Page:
If you recall some of the feedback received that the May PEEC meeting addressed reasonable in the circumstances and the conceptual framework and to address, including in the practice aid saying what a reasonable third party may conclude and the appearance of the matter, the task force, use the language that reasonable in the circumstances that phrase is the same as an acceptable level and they use this concept. This is because the member would need to evaluate the threat, apply reasonable third-party evaluation, and apply safeguards if necessary in order for integrity and objectivity to not be impaired.
Michele Craig: The task force also fine-tuned the factors for what's reasonable in circumstances and included the timing of the action as a factor. This is similar to what the IESBA has in their.
Another issue the task force addressed was the concept of intent. The task was concluded that it might be impossible to know the intent and initially decided on using the appearance of the action if not known, and included the phrase be intended or appear to be intended to influence the outcome.
However, based on some feedback received from KPMG that the privatization not introduce language that is not currently defined in the code, the task force eventually focused on the member’s integrity and objectivity throughout the practice aid, rather than the intent to influence and added the term unduly influence an outcome or behavior as a factor to consider what's reasonable in the circumstances.
This language is more in line with the AICPA code. Ms. Dourdourekas has requested feedback from PEEC on using the term unduly influence and the committee seemed to agree with the task force going in this direction.
The task force also revised the examples of practices that members may have in place to eliminate to reduce threats to independence and objectivity and add a general guidance as it relates to practices that might help members integrating objectivity.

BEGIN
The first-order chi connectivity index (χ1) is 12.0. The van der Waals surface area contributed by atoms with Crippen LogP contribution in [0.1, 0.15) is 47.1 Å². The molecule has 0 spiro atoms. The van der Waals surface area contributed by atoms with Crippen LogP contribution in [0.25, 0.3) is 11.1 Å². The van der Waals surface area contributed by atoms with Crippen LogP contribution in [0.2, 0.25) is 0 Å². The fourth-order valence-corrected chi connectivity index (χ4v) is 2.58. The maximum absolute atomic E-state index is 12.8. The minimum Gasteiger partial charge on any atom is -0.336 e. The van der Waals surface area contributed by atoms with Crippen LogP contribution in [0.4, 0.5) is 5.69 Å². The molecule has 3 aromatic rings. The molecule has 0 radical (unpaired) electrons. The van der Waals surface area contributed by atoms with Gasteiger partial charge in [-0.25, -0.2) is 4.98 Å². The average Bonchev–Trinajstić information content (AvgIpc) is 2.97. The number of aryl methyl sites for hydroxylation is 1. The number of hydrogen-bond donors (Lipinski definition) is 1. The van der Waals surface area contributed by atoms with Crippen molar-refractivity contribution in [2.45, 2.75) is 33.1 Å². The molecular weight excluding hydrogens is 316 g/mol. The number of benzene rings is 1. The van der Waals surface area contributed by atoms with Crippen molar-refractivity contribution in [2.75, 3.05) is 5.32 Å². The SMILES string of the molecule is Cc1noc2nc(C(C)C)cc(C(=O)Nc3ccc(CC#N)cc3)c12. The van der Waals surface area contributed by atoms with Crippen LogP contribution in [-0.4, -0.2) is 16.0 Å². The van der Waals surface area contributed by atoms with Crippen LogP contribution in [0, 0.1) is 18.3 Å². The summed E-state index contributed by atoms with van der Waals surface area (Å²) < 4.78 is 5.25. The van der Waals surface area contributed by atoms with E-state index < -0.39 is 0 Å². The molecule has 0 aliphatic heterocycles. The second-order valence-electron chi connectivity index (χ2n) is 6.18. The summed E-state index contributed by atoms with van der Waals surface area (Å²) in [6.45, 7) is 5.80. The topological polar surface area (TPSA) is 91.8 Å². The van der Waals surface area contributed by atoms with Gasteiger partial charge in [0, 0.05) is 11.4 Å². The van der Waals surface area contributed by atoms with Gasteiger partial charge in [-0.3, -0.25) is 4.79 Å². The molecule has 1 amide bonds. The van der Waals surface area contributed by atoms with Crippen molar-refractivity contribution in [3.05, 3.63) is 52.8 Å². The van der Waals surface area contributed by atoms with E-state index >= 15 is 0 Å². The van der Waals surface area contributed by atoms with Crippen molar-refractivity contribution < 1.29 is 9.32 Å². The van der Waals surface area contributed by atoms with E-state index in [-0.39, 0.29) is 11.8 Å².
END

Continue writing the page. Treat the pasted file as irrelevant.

PEEC was presented with a list of the examples, suggesting that the task force soften the language a bit and the examples such as changing the term adopt the policy.
The task force will continue to work on the practice aid and intends to share a draft version with the committee at the next PEEC meeting in November. Now I’ll hand it over to Toni.
Toni Lee-Andrews: Thanks Michele. Sue Coffey gave an update to PEEC talking about the organization's strategic plan and some of the initiatives that are important to the committee's work, especially as we go through our strategic planning process and discuss our strategy and work plan.
We all know that the world is in turmoil and that there's financial insecurity for businesses of all sizes across the globe, a lot of research has been done on trust in businesses ability to recover and do the right thing and trust is not very high right now in terms of that.
Businesses are looking for help from professionals, putting us at the center of business stabilization and transformation, it really puts us squarely on the front line when it comes to helping businesses and the economy recover.